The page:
What Is An IBD Flare?
According to the Merriam-Webster dictionary, the word lingo means: special vocabulary of a particular field of interest.
If you are a veteran of having Inflammatory Bowel Disease (IBD), then you know our lingo, words like trigger and flare. But if you're new to living with IBD then you may have heard these words but not be particularly sure what they mean or refer to.
For those of us who find that certain foods cause our symptoms to become worse, we tend to call these trigger foods or triggers. Other triggers could be things like drinking alcohol or engaging in rigorous exercise or experiencing large amounts of stress.
A flare-up or flare, is when the disease is active and causes a worsening of symptoms over a period of time. For me, I wouldn't consider one day of having multiple diarrhea-prominent bowel movements a flare. What I would consider a flare-up of my ulcerative colitis is more than three days of diarrhea-prominent bowel movements -oftentimes with blood present (usually upwards of 10-20 BMs/day), a low-grade temperature, achy joints, extreme fatigue, and loss of appetite.
As I've mentioned in other Shareposts, even though we share a common disease with a common name, IBDers tend to experience their disease in different ways and with different symptoms. So, what I consider a flare-up of my UC isn't necessarily what another IBDer would consider a flare-up of their disease. I know plenty of IBDers who rarely experience a low-grade temperature or achy joints with a flare, but who do have five, 10, or 20+ bowel movements per day - and they would consider that a flare if it lasts for multiple days or weeks.
In short, a bad gut day, as I call them, doesn't constitute a flare for me. But a bad gut day that persists for many days or weeks is a flare-up of my UC and I know I need to see my doctor to help get it under control. It's important to keep your gastroenterologist apprised of your health, especially when you are having a flare of your illness so they can determine if you need to increase your medication dosage, or perhaps change or add a medication to help get the flare under control.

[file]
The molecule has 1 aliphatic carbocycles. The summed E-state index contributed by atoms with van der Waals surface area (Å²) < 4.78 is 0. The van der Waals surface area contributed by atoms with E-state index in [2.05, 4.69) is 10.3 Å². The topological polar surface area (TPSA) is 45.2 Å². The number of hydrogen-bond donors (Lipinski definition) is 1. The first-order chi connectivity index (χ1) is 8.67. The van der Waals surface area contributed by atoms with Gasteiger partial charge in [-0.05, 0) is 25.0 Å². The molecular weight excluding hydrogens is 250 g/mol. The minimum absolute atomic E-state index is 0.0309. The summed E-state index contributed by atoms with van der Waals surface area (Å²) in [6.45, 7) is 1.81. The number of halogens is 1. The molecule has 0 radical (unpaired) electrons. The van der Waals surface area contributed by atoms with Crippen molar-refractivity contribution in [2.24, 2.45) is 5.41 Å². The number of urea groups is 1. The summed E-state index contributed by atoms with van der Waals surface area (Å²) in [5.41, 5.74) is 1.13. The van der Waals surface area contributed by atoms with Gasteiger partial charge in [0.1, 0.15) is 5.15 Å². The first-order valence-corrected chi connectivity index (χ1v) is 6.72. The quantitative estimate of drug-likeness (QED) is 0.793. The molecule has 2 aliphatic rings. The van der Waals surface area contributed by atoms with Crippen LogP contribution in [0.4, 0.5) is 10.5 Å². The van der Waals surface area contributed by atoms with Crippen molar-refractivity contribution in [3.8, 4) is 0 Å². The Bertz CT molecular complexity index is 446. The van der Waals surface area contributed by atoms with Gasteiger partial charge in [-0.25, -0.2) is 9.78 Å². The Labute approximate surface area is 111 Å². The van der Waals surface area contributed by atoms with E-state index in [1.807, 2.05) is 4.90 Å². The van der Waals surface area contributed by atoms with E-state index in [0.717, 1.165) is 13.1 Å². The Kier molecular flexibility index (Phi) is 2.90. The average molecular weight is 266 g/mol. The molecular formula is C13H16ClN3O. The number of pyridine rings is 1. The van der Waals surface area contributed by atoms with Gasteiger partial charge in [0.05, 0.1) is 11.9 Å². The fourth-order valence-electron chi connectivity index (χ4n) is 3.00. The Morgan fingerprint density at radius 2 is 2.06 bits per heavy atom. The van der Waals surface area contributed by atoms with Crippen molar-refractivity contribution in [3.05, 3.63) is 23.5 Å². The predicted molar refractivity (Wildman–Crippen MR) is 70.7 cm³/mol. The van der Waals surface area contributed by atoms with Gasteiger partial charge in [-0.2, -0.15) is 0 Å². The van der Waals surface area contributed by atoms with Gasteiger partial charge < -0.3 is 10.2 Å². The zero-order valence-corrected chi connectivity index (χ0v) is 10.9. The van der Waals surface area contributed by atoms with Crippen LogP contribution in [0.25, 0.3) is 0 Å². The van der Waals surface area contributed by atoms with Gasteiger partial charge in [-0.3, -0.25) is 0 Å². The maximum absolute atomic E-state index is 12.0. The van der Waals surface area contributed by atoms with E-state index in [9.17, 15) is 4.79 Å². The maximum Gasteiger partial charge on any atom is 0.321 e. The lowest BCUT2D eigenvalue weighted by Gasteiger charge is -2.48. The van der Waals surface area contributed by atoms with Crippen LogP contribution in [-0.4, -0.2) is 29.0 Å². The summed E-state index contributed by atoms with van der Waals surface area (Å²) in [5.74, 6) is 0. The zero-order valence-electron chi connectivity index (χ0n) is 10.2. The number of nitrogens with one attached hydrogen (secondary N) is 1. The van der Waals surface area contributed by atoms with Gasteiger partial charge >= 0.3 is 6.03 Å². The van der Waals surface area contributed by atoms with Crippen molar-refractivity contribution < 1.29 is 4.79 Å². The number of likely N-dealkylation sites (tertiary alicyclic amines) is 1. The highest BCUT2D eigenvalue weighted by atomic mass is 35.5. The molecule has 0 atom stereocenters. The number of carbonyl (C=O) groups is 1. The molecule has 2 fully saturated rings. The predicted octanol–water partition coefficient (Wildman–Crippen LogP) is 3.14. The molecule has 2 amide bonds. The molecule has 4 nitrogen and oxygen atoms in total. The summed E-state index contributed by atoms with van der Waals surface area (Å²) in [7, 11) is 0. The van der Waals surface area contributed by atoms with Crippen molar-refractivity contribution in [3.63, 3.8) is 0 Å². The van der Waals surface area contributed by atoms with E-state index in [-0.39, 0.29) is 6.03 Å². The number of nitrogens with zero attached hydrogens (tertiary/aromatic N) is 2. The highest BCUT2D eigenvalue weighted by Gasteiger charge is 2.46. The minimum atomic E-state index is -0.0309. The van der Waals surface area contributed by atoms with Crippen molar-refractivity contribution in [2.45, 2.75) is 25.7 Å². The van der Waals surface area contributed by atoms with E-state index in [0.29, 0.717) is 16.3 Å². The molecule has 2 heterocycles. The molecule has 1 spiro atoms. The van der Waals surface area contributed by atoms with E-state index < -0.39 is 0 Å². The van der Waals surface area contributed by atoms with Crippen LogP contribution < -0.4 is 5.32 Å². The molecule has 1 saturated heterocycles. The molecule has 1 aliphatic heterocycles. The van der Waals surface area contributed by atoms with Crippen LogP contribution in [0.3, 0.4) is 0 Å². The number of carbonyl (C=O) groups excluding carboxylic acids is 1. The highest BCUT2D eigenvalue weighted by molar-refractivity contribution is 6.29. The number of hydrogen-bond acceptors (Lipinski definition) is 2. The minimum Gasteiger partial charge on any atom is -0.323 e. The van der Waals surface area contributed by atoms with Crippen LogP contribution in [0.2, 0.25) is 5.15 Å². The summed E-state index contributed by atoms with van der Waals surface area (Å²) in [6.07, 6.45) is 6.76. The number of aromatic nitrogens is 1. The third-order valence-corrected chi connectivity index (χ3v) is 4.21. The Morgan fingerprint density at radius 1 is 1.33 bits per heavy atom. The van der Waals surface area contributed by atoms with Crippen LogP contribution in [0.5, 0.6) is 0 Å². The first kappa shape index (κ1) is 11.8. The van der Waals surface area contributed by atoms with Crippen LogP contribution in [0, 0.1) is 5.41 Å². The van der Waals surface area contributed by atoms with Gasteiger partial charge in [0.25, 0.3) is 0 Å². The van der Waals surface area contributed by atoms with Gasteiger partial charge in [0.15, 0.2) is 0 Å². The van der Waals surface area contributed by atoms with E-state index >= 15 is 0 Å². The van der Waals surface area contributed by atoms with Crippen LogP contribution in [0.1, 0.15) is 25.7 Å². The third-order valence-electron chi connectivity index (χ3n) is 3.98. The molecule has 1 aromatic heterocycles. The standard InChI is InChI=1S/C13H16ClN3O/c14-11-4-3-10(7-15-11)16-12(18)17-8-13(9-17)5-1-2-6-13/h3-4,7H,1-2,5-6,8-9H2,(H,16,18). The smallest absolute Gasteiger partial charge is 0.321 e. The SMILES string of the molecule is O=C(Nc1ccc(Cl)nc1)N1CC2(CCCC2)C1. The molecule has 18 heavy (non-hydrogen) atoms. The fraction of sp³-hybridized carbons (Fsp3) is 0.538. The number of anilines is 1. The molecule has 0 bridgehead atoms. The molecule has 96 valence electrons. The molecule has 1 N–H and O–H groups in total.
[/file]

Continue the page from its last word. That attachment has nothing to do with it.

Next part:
With IBD, a flare-up of the disease typically means that the inflammation in your gut is active or has gotten worse. This inflammation needs to be treated and gotten under control not only to help you feel better and continue living your life but also to reduce chances of the inflammation leading to further disease or possibly even colon cancer. Studies in recent years suggest that elevated levels of C-reactive protein, which indicate inflammation in our body, can be a marker for being more susceptible to getting colon cancer. So, a flare-up, while annoying and painful and exhausting, is also a way that your body is outwardly telling you that there is a physical issue that needs your attention.
The next logical question then would be, "Is there a way to maintain remission?" Remission may also be a new bit of lingo. So, remission is when there is no disease activity present, so no flare-up or inflammation in the gut.
Again, there is no universal answer to this question for all people living with IBD. For me personally, I am almost never able to determine what causes a flare-up of my UC. I have changed my life and my diet drastically over the past 12 years - I've quite my corporate job and work freelance from home, I have integrated yoga, meditation, and other stress-reduction techniques into my daily life, my diet now consists only of whole, organic, gluten-free foods, and I take a daily IBD medication along with probiotics and other assorted supplements to boost my immune system and heal my gut.
But even so, there are flare-ups that hit. Why? I've stopped asking for fear of driving myself nuts. Years ago, on a daily basis, I used to write down everything I ate or drank, I rated my stress levels on a scale of 1-10, I abstained from anything that I thought might cause stress and/or a flare, and even after all of that when a flare hit I couldn't see any particular pattern or deviation or reason that would have triggered the flare.
It's hard but I've learned that I'm never going to figure out what causes my UC flares. Instead, I try to focus on living every day to my fullest potential on that day. Living with IBD is challenging but not impossible. And learning how to work through a flare-up is part of the challenge each of us will face. If you would like to learn more about my personal story you can read my book, Living with IBD & IBS: A Personal Journey of Success - www.ibdandibs.com - it just might give you a few more ideas of how to progress in your own journey of living with IBD.